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David Taylor (North-West Leicestershire) (Lab/Co-op): I am tempted to suggest that we follow the American example and have a "Warren" commission to investigate the matter. On a serious point, perhaps the right hon. Gentleman is being a little unfair to local government, which often responds to the pressures and constraints of its insurers. It is not necessarily the local authorities that pursue such issues to the point of lunacy.
Mr. Anthony Steen (Totnes) (Con): Is my right hon. Friend aware that the Health and Safety Executive now has some 9,000 officials? They have recommended that the hairbrushes should be withdrawn from the Members' Cloakroom on the basis that we may catch nits or AIDS. They are also of the view that Members should not use kettles in case we burn ourselves, so we all now have hot-water systems. Is my right hon. Friend aware of these ridiculous attitudes, which mean that the HSE affects us even here?
Mr. Redwood: I am grateful to my hon. Friend for a powerful intervention. However, if I were to assert that there were nits in the House, it might be deemed unparliamentary language, so I shall not go any further down that route.
Nine different forms have to be filled in before a teacher can take children on a school trip, and if a swimming pool visit is involved, another two are added. I shall not read the forms out, but they are bizarre in their detail and complexity. Of course, teachers should need permission and should behave reasonablyI am sure that they dobut they should not need to fill in nine forms. The regulations are becoming an impediment to organising trips and it is easier not to bother.
Then there are regulations that achieve the opposite of what was intended. The common fisheries policy is perhaps the best and biggest example of that. In the name of conservation, fishermen are told that they have to hurl dead fish back into the sea if they catch the wrong kind of fish. That means that they have to go and catch more of the right kind of fish for people to eat, instead of being able to sell the dead fish and avoid having to rape the seabed further. That is madness. The Government must recognise that and either use some of their influence in Brussels to achieve a fundamental revision of the CFP or repatriate the policy, as the Conservatives wish to do.
Then there are regulations that miss the target. The Government's policy for tackling road accidents and deathsan important issuehas been based almost entirely on the control of speed. They have not been deterred by the fact that less than one in 10 of all accidents on the road has speed as a prime or important cause and they have ignored all the evidence that shows that many dangerous accidents occur well below the maximum speed limit at junctions with a conflict of traffic and different types of users on the same road space. Because the policy rested on speed cameras, we had a reversal in the trend for several years and road deaths started going up again. I am pleased that figures for the most recent year show an overall fall, but in the area most dependent on speed camerasnorth Walesthe trend in deaths and serious accidents has continued to rise. The Government should consider that and accept that their single over-regulated policy is not working, because it does not tackle the causes of the problem.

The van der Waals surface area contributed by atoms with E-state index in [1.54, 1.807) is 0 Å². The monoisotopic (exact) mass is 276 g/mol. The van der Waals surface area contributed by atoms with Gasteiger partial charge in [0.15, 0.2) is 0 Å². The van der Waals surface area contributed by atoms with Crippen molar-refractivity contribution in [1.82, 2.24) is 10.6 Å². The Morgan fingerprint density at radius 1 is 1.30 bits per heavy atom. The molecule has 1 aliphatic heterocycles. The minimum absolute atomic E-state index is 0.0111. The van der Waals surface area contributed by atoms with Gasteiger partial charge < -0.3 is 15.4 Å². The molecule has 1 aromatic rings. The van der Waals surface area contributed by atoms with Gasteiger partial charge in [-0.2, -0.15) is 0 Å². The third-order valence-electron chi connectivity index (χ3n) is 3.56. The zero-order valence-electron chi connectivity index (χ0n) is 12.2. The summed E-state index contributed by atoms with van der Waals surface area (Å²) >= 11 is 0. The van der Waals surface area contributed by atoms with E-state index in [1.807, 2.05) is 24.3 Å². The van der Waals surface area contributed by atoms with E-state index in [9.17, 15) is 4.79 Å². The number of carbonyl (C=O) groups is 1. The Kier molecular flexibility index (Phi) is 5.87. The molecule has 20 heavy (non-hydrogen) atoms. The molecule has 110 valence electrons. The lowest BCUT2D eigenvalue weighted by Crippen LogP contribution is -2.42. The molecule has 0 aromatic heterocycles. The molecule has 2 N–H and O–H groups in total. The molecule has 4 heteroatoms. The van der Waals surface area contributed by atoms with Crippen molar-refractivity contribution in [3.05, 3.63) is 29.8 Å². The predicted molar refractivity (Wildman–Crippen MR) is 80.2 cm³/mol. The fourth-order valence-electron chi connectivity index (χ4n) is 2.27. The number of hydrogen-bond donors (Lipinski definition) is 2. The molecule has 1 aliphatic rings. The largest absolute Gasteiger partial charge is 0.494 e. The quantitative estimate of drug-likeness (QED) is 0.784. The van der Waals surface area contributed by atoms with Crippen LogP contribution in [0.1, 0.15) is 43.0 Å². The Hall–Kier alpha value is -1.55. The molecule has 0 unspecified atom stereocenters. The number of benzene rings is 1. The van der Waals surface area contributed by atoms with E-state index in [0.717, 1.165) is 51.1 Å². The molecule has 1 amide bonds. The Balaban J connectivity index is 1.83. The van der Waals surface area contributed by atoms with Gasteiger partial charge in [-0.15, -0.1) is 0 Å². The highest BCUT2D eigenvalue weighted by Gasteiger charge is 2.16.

Adam Afriyie (Windsor) (Con):
Does my right hon. Friend agree that we have a complete imbalance in
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regulation? On the one hand we have some 5,000 deaths a year on the roads[Hon. Members: "Three and a half thousand."] I meant approximately. On the other hand, the use of certain mineral and vitamin supplements will be banned even though there are few, if any, recorded cases of anybody dying from their use.
Then there are the regulations that seek to make people's lives difficult by being unnecessarily complicated. For example, there are the regulations for people seeking to obtain new pub licences to sell alcohol. The paperwork is enormous. I do not have time to read out any highlights, but there are pages and pages of information. I have identified 24 forms and guidance notes that people will have to wade through to see which is appropriate for their case; everything from feedback forms to premises licences, variation licences, personal licences, club premises certificates, provisional statements and so forth. Anyone trying to run a pub or club now has to wade through 24 itemsprobably with a lawyer helping themsimply to stay in business. The Government must be extremely worried that so many pubs, clubs and other businesses have not yet applied for premises licences, and that so many people in the trade have not yet applied for personal licences. The deadline is close and there could be chaos in due course, because the Government have made people's lives impossible and caused them so much difficulty.